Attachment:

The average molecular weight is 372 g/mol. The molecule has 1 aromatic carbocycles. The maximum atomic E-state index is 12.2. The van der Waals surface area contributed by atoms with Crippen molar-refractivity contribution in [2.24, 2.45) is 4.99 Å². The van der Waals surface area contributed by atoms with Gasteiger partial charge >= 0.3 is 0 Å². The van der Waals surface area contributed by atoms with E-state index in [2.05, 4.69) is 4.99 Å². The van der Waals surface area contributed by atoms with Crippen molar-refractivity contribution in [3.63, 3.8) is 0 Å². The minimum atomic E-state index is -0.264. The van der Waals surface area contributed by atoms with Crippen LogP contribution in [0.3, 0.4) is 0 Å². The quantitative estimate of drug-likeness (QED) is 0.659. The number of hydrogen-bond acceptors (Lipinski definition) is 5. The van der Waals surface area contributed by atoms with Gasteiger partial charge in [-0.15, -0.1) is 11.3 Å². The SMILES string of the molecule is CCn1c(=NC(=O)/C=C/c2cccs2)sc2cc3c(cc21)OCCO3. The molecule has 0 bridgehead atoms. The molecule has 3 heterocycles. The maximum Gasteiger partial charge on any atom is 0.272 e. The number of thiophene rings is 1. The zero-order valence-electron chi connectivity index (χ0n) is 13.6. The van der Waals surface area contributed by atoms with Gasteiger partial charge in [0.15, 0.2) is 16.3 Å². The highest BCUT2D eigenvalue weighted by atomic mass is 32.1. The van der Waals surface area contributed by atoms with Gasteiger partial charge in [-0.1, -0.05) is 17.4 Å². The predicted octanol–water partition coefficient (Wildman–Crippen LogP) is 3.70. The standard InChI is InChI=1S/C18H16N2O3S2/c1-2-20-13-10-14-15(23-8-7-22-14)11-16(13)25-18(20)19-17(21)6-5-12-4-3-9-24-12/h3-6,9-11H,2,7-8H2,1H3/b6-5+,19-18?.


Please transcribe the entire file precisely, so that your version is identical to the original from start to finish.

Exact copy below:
The average molecular weight is 372 g/mol. The molecule has 1 aromatic carbocycles. The maximum atomic E-state index is 12.2. The van der Waals surface area contributed by atoms with Crippen molar-refractivity contribution in [2.24, 2.45) is 4.99 Å². The van der Waals surface area contributed by atoms with Gasteiger partial charge >= 0.3 is 0 Å². The van der Waals surface area contributed by atoms with E-state index in [2.05, 4.69) is 4.99 Å². The van der Waals surface area contributed by atoms with Crippen molar-refractivity contribution in [3.63, 3.8) is 0 Å². The minimum atomic E-state index is -0.264. The van der Waals surface area contributed by atoms with Crippen LogP contribution in [0.3, 0.4) is 0 Å². The quantitative estimate of drug-likeness (QED) is 0.659. The number of hydrogen-bond acceptors (Lipinski definition) is 5. The van der Waals surface area contributed by atoms with Gasteiger partial charge in [-0.15, -0.1) is 11.3 Å². The SMILES string of the molecule is CCn1c(=NC(=O)/C=C/c2cccs2)sc2cc3c(cc21)OCCO3. The molecule has 0 bridgehead atoms. The molecule has 3 heterocycles. The maximum Gasteiger partial charge on any atom is 0.272 e. The number of thiophene rings is 1. The zero-order valence-electron chi connectivity index (χ0n) is 13.6. The van der Waals surface area contributed by atoms with Gasteiger partial charge in [0.15, 0.2) is 16.3 Å². The highest BCUT2D eigenvalue weighted by atomic mass is 32.1. The van der Waals surface area contributed by atoms with Gasteiger partial charge in [-0.1, -0.05) is 17.4 Å². The predicted octanol–water partition coefficient (Wildman–Crippen LogP) is 3.70. The standard InChI is InChI=1S/C18H16N2O3S2/c1-2-20-13-10-14-15(23-8-7-22-14)11-16(13)25-18(20)19-17(21)6-5-12-4-3-9-24-12/h3-6,9-11H,2,7-8H2,1H3/b6-5+,19-18?.